Whole genome sequencing and RNA sequencing data analysis for a bacterial strain
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5 weeks ago
pbaranw • 0

Hello, I am new RNA sequencing work. I have raw fastq files (from extracted RNA and DNA both) for bacteria "Paucibacter toxinivorans strain IM4". I am not able to find whole reference genome for the same bacteria. But, there is partial 16S sequence available at NCBI https://www.ncbi.nlm.nih.gov/nuccore/1031488746

Do I first need to process DNA fastq files for whole genome sequencing and then move to RNA sequencing analysis? If not, Can I use the available partial 16S sequence for alignment? Please can anybody guide me ?

Original title: Whole genome sequencing for a bacterial strain for RNA sequencing

RNA-Seq Gene Whole genome sequencing • 444 views
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There is one genome available for this bacterium. It may not be your exact strain but it may work for a start.

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Contact project PI for scripts/pipelines used in DSM 16998 genome assembly and it's annotation. https://genome.jgi.doe.gov/portal/PautoxDSM16998_FD/PautoxDSM16998_FD.info.html or tie up with a local bioinformatician.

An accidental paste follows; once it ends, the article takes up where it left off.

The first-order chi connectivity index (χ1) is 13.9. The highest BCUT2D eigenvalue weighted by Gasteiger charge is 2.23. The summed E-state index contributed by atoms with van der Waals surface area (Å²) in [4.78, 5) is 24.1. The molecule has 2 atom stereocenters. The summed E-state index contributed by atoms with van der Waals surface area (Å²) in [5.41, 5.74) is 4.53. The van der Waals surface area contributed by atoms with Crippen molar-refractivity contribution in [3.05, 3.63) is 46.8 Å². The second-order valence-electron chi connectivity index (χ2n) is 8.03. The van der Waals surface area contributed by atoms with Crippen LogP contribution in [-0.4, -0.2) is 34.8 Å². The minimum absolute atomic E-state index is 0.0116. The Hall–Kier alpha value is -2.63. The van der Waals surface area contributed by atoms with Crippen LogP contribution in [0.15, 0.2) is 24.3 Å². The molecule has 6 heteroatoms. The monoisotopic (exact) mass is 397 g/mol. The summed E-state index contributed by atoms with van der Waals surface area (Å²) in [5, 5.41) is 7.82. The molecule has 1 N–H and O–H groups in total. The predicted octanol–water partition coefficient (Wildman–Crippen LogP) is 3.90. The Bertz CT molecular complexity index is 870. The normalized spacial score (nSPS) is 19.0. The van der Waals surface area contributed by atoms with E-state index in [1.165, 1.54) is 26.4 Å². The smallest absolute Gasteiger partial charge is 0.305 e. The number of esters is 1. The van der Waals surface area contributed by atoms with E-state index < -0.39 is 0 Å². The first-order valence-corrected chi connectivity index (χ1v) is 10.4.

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5 weeks ago

If you have the full genome sequenced, then it'd be preferable to first assemble the genome, annotate it (i.e. determine where gene regions are) and then use that to align the RNA-seq to. This seems like a pretty good run-down of the different ways to sequence and assemble bacterial genomes; I'm sure there are many more on PubMed.

If I interpret correctly, you're saying that you have bulk RNA-seq data (= potentially all transcripts of that one bacteria strain), which is very different from ribosomal DNA (!) sequencing that's usually applied to a MIX of different bacteria and is typically used to simply identify the different species present in the mix. I don't see how your data set would benefit from focusing on rRNA genes. That being said, why are you looking at that data set to begin with?

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Thank you very much for the reply. I have RNA-seq data (in fastaq format) from control and treatment group for the strain. I also have the DNA sequence for the same pure culture. Do you mean (Please correct me if I am wrong), I have to first assemble and annotate the DNA sequences (obtained in fastaq format) of the strain and then used the same as reference genome to align to the RNA sequences (obtained in fastq format).

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first assemble and annotate the DNA sequences (obtained in fastaq format) of the strain then used the same as reference genome to align to the RNA sequences (obtained in fastq format)

Correct. That would be the ideal workflow.

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Thank you so much

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